Divya Gugnani [00:34:03]: The only constant during this process has been change. It’s constantly changing. So, I think that I’ve been on my toes, my team has been on their toes in terms of thinking ahead. So, first and foremost, obviously health crisis turned into humanitarian crisis turned into economic crisis, and I think our core as a group and as a team was that we’re not going to sit on the sidelines and watch this happen. This is not a time for human being, this is a time for human doing. So, I think the first thing we did is we said, as a beauty brand, we have a platform, we have connections with the community, how do we give back? And, so when we launched our Good to Go Essentials and Hair and Body early in the year, we actually just worked with ten different hospitals to donate these and to get frontline workers our all-inclusive hair and body wash and our Scenic Route Hair treatment, and we really just said, what can we do as a brand? Because we’ve got to use our platform to do good, otherwise what’s the point of having a platform? That was my first reaction. My second reaction was like, “Oh my god, what’s going to happen to my business?” and it was just…it was hard. It was this panic that was kind of deep inside of me, and I’m going to be honest with you, I’ve never run a business through a pandemic, I have scaled companies, grown companies, sold companies, but I’ve never been through a pandemic, and when I get out on the other side, I’m going to be really thrilled. So, this was just leadership under fire is what I call it, I think we had to prioritize what is most important, which is our team, their health and safety, and our community, and we let everything else just not be a priority. We’re like, I want to make sure my team is healthy and safe, I want everyone to be remote, we moved to a rotational system even before there was a state mandate in place to be remote. We just really wanted to make sure our community was okay. We were not launching new products, we were not selling people things, I know a lot of brands were, and they felt like it was the right thing to do. To me, it didn’t feel right, and so I didn’t do it. I changed our whole launch calendar, I decided that we had to be relevant, and so when I thought about new launches, we were actually supposed to have a full coverage product in complexion, it was supposed to launch, and I thought, “This makes no sense.” I couldn’t even, in good conscience, tell people to buy it, because I myself am sitting home in my pajamas not wearing makeup. So, it’s like, put yourself in the shoes of your consumer and always think and listen and learn around you and let that be your guide, and so we launched double date, which is a really fun lip and cheek balm, and it’s actually been one of our most successful launches this year. The choices we made to be relevant to our consumer during this time and to support them in any way we could, I think those were good choices we made. I think on the operational side, we really cut expenses; we slashed expenses. We were, obviously, spending money on things we loved spending money on that we didn’t necessarily need and the pay and the livelihood of my team was the most important thing, to protect their salaries, and to be able to pay my people, was more important to me than being able to have great office amenities, given that we weren’t even in an office. So, it was a no-brainer to really cut expenses wherever we could, and really make sure we prioritized all of our funds to pay our people, and we’re lucky we’re profitable, and that makes a big difference; we were able to survive and weather the storm, we have a strong digital business, we’re not heavily in retail stores, we were not suffering the foot traffic declines that many other brands were. So, one of our retail partners told us that in the beauty space, on average, brands were about down 30% and 40%, and that was holistically, that was including store and online. So, whether you are a brand that was heavily in stores and down a lot in stores, which people were down 50%-plus, and you were making up for some of that with an increase in online traffic, net, you were still down a lot, and we’re up positive, double digits, and significant digits, and I don’t want to jinx that or curse it in any way, but I’m lucky that we made a lot of decisions early in our business, to invest in consumers directly and build that connection with the community digitally. Now, everyone who used to sell in stores heavily is trying to reverse engineer that, come back and say, “Oh, I need to have a dot com business now.” It should never be an afterthought; it should be a priority if you really want to be connected to your consumers.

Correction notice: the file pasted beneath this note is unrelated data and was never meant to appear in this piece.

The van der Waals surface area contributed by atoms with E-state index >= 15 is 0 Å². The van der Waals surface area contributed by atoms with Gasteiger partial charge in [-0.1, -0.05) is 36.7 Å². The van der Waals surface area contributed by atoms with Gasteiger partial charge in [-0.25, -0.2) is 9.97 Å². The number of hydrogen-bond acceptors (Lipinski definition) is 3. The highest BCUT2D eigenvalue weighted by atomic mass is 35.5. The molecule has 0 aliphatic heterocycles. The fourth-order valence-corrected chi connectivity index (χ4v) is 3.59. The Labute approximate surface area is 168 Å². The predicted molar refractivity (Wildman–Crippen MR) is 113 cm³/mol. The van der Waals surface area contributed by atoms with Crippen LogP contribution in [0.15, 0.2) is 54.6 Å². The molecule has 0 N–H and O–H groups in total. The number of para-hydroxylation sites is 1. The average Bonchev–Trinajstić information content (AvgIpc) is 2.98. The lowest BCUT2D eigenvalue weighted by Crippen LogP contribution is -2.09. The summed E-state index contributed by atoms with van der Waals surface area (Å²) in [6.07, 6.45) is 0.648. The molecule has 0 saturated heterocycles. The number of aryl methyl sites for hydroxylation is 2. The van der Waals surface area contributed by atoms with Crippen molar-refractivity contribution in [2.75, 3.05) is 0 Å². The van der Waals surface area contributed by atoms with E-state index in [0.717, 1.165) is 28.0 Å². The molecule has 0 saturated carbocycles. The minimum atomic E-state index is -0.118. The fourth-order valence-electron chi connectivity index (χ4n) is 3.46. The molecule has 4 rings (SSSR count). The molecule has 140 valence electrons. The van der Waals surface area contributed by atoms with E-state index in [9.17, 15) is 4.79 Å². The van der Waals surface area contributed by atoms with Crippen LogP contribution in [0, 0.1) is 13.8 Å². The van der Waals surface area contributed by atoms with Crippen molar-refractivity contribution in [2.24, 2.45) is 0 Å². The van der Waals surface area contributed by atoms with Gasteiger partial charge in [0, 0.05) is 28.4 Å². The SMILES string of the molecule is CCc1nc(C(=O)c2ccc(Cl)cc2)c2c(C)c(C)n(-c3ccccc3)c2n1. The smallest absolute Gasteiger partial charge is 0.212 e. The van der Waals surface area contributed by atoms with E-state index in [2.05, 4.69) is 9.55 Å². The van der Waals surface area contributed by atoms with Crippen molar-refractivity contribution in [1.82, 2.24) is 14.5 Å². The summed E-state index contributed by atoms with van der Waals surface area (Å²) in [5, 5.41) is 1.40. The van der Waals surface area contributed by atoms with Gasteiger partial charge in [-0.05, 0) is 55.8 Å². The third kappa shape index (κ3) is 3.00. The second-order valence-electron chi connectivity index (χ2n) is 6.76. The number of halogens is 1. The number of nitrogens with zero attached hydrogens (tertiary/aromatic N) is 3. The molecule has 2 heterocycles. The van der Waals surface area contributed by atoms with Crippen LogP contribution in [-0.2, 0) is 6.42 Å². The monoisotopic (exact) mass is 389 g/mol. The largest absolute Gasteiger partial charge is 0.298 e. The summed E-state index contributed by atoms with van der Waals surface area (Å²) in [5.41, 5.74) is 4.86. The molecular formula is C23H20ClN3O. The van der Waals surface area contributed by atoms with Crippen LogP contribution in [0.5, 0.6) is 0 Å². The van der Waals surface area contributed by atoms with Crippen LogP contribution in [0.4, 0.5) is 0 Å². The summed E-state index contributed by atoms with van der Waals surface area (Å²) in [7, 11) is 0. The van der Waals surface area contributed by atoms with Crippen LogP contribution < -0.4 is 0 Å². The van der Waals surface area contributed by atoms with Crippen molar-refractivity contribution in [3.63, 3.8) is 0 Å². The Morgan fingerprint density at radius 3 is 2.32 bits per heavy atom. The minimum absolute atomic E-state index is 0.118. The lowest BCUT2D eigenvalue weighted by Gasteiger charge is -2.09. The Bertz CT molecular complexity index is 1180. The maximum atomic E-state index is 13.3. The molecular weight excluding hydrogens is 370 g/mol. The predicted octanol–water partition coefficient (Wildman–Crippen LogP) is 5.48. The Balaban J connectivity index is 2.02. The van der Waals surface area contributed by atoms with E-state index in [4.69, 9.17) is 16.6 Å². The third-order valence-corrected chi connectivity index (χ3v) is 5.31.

Kelly Kovack [00:38:17]: Yeah, I mean, you know, now with – no one has been through a pandemic before, but there are people…I’ve run businesses through recessions, 9/11, hurricanes.